- Have you ever had any contact with my birth parents?
- What information do you have on my birth parents?
- What, if any, documents do you have available concerning my adoption?
If you find that your adoptive parents used an adoption agency or attorney, it is recommended that you reach out to that agency or attorney for more information. It is not uncommon for birth parents to leave information for adoptees when the adoptee is of age to begin his search on his own. This is a prime place to begin your search.
Another thing to keep in mind regarding searching for your birth parents is to utilize social media, which would obviously be free in most cases. You can research and determine what social media platforms are available for adoption search and reunions. Using social platforms such as Facebook can be a way to conduct a general search, especially if you are fortunate enough to have the names of one or both of your birth parents. There are additional websites you can explore that test and match DNA profiles if that route is of interest to you.
A State-Level Approach
As mentioned previously, each state differs in its adoption laws, even in terms of what information can be disclosed to adoptees. You will need to include a state-level approach in your birth parent search. You will need to contact the Department of Vital Records in your state where your birth and adoption took place. Normally, states have adoption consents and registries available to adoptees especially if birth parents registered themselves. Your state’s Vital Records Department will be able to assist you with what documents you need or what information is available to you as an adoptee. Some of this information will be contingent upon what information that state has regarding your birth parents. For instance, some birth parents register to be identified at the adoptee’s request. You are encouraged to ask specific questions and use every resource your state provides for you. At the state level, be ready to exercise patience as you navigate through what is required to obtain information.
What If I Find Them and What If I Do Not?
A search for your birth parents can lead to different possibilities. As mentioned earlier, it is important to maintain realistic expectations and be comfortable with whatever result may occur. The media and other outlets can often portray a fairytale-like version of what may occur when locating a birth parent. You’ve likely seen adoption reunions played out on television that depict the best-case scenario where the search is flawless and fast. While it is possible that your reunion could occur in that manner, it is recommended that you keep your expectations in check. This will allow you to take everything in stride on your journey.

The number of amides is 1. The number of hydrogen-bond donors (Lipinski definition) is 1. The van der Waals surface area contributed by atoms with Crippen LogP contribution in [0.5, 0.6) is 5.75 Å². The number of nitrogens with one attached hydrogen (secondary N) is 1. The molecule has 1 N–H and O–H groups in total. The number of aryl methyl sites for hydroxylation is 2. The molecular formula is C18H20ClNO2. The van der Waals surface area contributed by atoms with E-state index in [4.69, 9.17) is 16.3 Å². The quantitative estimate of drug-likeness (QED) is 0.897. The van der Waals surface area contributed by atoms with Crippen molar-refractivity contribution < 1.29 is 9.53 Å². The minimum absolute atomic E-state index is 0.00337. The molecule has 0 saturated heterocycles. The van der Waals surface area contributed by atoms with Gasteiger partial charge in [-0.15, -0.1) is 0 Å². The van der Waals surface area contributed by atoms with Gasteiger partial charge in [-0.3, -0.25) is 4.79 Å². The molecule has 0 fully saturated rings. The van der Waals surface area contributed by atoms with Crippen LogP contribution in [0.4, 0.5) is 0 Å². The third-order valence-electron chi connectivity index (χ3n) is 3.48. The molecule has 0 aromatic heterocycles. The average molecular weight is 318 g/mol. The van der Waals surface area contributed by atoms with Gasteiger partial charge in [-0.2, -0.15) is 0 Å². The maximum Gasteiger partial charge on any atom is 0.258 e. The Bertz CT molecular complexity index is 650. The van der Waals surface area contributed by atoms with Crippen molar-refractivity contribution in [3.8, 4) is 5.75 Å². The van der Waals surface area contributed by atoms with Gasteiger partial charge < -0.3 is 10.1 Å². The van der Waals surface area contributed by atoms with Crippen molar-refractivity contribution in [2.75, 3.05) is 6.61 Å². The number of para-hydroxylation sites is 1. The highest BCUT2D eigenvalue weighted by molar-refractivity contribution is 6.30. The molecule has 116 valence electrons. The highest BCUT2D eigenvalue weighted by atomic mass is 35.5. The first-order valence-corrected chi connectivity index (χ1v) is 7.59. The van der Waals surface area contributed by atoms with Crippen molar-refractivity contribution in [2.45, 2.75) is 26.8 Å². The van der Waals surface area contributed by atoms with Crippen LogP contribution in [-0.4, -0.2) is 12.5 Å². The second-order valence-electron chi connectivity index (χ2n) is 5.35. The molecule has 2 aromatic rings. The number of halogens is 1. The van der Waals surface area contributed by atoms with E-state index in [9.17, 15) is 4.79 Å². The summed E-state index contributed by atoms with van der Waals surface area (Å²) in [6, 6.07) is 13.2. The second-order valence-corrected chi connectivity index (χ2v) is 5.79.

If your search becomes long, tedious, and difficult, you will need to remember the call of perseverance and grit this endeavor requires. If you do locate one or both of your birth parents, consider yourself fortunate and seek every opportunity to build upon your discovery as much possible as long as it remains emotionally healthy for you and your family. If you do not locate one or both of your birth parents, be mindful of your story and work to determine your next steps. At this point, you may want to consider seeking professional assistance if you have not done so already. You must keep asking questions, researching, digging, and navigating your way through the information until you obtain leads that can help you. You have been given your story for a reason, and sometimes, that story is easy to navigate, and sometimes it comes with excess baggage.
The Last Thought
Whether your desire to locate your birth parents is just an innate desire you have or another reason, take inventory of your heart to determine how you would like to go about your search. If applicable, use your adoptive parents as a resource. You might be surprised how willing they are to help you connect to your biological family. It is likely they will assist you because they love you and recognize how important it is to you. Use social media platforms to your advantage. Allow them to do the work for you because the possibilities are endless. Use DNA resources as well if you see fit. Remember to utilize what is available in your state and at the state level in terms of the Department of Vital Records. Above all, and regardless of the specifics of how you search, remember that your birth parents also have a voice and a story. Regardless of the reason they chose to place you for adoption, they love you deeply because they chose life for you. Remember to be sensitive to them and approach them with love, grace, and patience. They have probably thought about you just as much, if not more, than you have thought about them over the years. While everyone can agree that respecting each other is a wise thing to do, it is even more important to do among birth parents and adoptees. There must be respect for each other’s voice and story. Hopefully, the voice and story of you and your birth parents will collide into a beautiful relationship that includes restoration and fulfillment. However, if it does not, you must remember that your story is still a story to be valued. Without difficult stories, there would be no hope for better things to come. No adoption story is easy because it always begins with some type of brokenness. However, there is hope for a story to continue to be written. It is my sincerest hope that your journey to locate your birth parents leads to where you long to go.
Sarah Beth is an adoptive mother through infant domestic adoption. She and her husband experienced six disrupted adoptions before meeting their son. Sarah Beth has experience walking alongside numerous expectant mothers and birth families. As an adoption advocate, she enjoys sharing her experiences in hopes of advocating for both birth and adoptive families and impacting the adoption community. When she is not with her family, she is busy as a middle school Assistant Principal. Sarah Beth enjoys reading, coffee, documentaries, and all things adoption related.